The materials in this toolkit can be used to guide the introduction, implementation, and/or evaluation of an inpatient portal.

While developed at a children’s hospital implementing a specific portal, MyChart Bedside, most materials could also be used to implement inpatient portals in general in either a pediatric or adult setting.

The entire toolkit can be downloaded in PDF format. In addition, to allow you to easily adapt the instruments for use in your organization, they are provided in Microsoft Word/Excel that you can download on the HIPxChange site.

Development of this toolkit

This toolkit continues to be developed by parents, hospital administrators, care team members, information services representations and researchers at UW Health, the American Family Children’s Hospital, the University of Wisconsin School of Medicine and Public Health, and the Center for Quality and Productivity Improvement.

This project was supported by a research and development grant (Principal Investigator: Michelle M. Kelly, MD) from the Department of Pediatrics’ at the University of Wisconsin School of Medicine and Public Health. Additional support was provided by the University of Wisconsin School of Medicine and Public Health’s Health Innovation Program (HIP), the Wisconsin Partnership Program, and the Community-Academic Partnerships core of the University of Wisconsin Institute for Clinical and Translational Research (UW ICTR), grant 9 U54 TR000021 from the National Center for Advancing Translational Sciences (previously grant 1 UL1 RR025011 from the National Center for Research Resources). The content is solely the responsibility of the authors and does not necessarily represent the official views of the National Institutes of Health or other funders.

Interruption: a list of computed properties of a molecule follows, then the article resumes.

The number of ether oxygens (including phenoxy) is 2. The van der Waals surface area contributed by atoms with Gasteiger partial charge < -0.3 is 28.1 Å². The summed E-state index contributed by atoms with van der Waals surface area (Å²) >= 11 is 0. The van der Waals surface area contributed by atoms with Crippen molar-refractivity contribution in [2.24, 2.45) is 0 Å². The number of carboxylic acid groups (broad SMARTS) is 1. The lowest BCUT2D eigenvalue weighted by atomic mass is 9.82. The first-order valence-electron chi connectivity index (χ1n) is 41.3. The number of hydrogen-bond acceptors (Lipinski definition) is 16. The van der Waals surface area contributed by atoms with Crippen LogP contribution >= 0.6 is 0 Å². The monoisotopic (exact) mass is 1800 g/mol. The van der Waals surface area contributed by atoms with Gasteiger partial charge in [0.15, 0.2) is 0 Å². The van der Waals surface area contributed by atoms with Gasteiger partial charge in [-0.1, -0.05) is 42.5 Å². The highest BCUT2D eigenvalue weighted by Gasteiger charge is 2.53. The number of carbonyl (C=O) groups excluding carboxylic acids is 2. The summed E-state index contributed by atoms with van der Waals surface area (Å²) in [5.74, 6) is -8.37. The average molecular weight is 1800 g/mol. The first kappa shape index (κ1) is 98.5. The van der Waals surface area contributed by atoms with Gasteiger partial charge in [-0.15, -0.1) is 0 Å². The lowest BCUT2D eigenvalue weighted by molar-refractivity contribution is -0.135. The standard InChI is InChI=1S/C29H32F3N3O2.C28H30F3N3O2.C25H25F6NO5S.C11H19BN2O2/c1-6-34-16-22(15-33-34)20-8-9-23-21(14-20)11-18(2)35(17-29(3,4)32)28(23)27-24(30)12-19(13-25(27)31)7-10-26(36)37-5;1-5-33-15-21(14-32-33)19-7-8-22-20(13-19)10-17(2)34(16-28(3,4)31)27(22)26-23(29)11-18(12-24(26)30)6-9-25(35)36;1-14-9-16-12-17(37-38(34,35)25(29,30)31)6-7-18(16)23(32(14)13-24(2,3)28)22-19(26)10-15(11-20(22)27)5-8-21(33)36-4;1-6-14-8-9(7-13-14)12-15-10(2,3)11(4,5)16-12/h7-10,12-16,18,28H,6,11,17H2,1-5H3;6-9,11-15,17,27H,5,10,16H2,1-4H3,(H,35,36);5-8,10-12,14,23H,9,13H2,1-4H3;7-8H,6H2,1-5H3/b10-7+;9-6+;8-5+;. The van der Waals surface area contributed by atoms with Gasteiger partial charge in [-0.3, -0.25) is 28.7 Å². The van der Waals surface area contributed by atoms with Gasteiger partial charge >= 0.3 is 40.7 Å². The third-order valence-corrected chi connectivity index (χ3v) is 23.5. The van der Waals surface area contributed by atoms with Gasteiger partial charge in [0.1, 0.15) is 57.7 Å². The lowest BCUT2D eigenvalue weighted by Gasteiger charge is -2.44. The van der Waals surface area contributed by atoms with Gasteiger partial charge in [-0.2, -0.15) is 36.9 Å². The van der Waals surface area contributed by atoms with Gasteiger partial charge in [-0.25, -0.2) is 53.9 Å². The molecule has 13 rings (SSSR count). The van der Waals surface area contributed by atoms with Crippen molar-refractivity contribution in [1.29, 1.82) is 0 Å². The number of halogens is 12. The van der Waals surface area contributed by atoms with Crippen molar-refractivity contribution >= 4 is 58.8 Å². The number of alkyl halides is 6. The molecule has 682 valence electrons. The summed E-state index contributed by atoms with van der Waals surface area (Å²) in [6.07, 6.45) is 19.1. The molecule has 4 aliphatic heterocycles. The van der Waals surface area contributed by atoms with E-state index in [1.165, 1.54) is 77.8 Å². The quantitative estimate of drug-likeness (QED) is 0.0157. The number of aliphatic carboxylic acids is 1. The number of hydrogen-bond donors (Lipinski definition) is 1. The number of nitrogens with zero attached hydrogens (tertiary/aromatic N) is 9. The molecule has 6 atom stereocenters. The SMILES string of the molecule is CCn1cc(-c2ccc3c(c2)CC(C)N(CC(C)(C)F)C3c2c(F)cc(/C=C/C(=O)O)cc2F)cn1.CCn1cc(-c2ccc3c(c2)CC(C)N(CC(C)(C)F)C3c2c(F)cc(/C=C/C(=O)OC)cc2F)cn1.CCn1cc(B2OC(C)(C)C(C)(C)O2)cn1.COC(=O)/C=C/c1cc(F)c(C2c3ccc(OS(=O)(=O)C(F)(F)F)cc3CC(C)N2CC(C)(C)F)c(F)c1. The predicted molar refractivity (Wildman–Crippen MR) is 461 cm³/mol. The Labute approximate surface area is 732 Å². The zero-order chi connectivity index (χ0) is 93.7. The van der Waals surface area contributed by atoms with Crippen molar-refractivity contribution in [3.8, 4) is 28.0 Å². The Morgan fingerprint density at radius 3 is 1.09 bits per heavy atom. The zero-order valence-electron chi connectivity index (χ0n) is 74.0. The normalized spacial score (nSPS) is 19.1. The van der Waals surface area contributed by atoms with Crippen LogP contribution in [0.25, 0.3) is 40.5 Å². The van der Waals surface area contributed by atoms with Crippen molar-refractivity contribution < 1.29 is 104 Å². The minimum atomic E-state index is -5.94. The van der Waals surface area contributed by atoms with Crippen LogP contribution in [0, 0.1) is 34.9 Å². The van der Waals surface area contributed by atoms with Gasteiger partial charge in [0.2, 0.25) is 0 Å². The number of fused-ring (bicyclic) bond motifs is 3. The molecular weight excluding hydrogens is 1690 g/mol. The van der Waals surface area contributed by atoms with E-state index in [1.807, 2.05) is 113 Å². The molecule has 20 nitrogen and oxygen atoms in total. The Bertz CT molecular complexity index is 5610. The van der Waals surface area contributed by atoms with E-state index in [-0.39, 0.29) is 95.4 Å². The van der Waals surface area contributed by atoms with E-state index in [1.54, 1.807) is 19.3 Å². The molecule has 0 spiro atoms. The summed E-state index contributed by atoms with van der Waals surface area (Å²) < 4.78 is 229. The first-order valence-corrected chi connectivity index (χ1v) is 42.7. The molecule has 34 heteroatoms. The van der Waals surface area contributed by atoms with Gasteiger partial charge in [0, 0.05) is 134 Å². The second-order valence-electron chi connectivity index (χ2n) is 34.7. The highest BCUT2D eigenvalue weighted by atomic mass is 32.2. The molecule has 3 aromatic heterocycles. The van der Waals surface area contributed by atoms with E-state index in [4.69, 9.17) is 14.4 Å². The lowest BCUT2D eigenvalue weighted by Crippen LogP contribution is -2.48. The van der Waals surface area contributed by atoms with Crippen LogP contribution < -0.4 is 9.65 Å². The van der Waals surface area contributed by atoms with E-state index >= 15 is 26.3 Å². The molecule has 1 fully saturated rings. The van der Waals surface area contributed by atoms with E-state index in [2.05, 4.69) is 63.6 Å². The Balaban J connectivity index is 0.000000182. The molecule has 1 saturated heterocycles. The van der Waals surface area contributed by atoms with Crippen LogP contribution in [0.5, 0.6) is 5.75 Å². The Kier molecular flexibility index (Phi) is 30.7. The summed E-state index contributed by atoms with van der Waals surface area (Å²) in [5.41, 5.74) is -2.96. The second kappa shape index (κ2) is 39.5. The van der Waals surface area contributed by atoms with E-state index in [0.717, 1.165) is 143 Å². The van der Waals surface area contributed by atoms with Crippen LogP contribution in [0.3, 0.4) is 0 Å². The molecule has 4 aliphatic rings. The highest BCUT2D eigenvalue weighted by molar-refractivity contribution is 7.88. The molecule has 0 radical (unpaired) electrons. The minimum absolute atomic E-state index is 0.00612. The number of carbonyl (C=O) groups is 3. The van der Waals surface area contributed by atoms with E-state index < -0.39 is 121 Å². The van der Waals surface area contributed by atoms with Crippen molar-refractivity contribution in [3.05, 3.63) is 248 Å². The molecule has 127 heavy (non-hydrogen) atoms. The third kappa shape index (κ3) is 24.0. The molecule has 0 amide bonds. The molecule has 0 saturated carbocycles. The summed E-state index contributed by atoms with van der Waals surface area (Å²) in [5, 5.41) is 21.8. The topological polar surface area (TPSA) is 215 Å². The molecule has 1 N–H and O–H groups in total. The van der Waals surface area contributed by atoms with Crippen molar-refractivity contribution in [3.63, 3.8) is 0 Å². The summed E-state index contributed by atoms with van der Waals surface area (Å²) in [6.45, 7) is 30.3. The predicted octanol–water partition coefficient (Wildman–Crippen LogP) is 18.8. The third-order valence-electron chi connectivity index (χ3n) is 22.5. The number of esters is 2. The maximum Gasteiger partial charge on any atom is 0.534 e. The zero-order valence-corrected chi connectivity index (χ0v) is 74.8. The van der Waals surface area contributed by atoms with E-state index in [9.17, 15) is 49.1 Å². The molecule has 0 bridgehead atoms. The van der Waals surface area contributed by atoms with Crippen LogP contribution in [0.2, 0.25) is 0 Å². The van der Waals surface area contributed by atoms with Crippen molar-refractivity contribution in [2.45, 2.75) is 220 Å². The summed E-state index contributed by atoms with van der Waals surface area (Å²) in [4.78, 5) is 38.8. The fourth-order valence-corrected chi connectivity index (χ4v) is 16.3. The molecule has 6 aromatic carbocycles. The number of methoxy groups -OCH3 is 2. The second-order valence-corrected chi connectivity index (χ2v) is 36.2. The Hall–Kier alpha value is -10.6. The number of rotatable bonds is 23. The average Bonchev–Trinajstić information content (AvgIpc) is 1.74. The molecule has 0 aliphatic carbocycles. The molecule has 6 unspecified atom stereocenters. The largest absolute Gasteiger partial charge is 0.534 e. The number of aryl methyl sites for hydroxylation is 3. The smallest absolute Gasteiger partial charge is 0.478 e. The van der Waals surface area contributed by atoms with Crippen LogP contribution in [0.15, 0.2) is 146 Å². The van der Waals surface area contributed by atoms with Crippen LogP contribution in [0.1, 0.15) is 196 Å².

Toolkit Citation

Kelly MM, Hoonakker PLT, Dean SM. “Partnering with parents of hospitalized children using an inpatient portal." Madison, WI: University of Wisconsin School of Medicine and Public Health Department of Pediatrics, Center for Quality and Productivity Improvement, Institute for Clinical and Translational Research, and UW Health Innovation Program; 2017. Available at:

  1. Kelly MM, Hoonakker PLT, Dean SM. Using an inpatient portal to engage families in pediatric hospital careJ Am Med Inform Assoc 2017;24(1): 153-161
  2. Kelly MM, Hoonakker PLT, Dean SM, Plotkin JA, Klagos SJ, Byrne BJ. (2016) Improving medication safety through an inpatient portal for families of hospitalized children. In Mollo, V. and Falzon, P. (Ed), Proceedings of the Healthcare Systems Ergonomics and Patient Safety Conference. Toulouse, France, pp. 222-226. 
  3. Kelly MM, Dean SM, Carayon P, Wetterneck TB, Hoonakker PLT. Healthcare team perceptions of a portal for parents of hospitalized children before and after implementation. Appl Clin Inform 2017;8(1):265-78.


About the Authors

Michelle M. Kelly, MD, is an Associate Professor (CHS) in the University of Wisconsin – Madison Department of Pediatrics, Division of Pediatric Hospital Medicine. Her research focuses on designing and implementing healthcare systems that promote patient and family-centered care.

Peter Hoonakker, PhD, is an Emeritus employee and Associate Director of Research at the Center for Quality and Productivity Improvement (CQPI) in the University of Wisconsin – Madison College of Engineering. He is a member of the Systems Engineering Initiative for Patient Safety (SEIPS). His expertise is in human factors and sociotechnical systems engineering in the domain of health information technology and patient safety.

Shannon M. Dean, MD, is the Chief Medical Information Officer for St. Jude Children’s Research Hospital. Dean was previously Associate Professor in the University of Wisconsin – Madison Department of Pediatrics, Division of Pediatric Hospital Medicine and Chief Medical Information Officer for UW Health.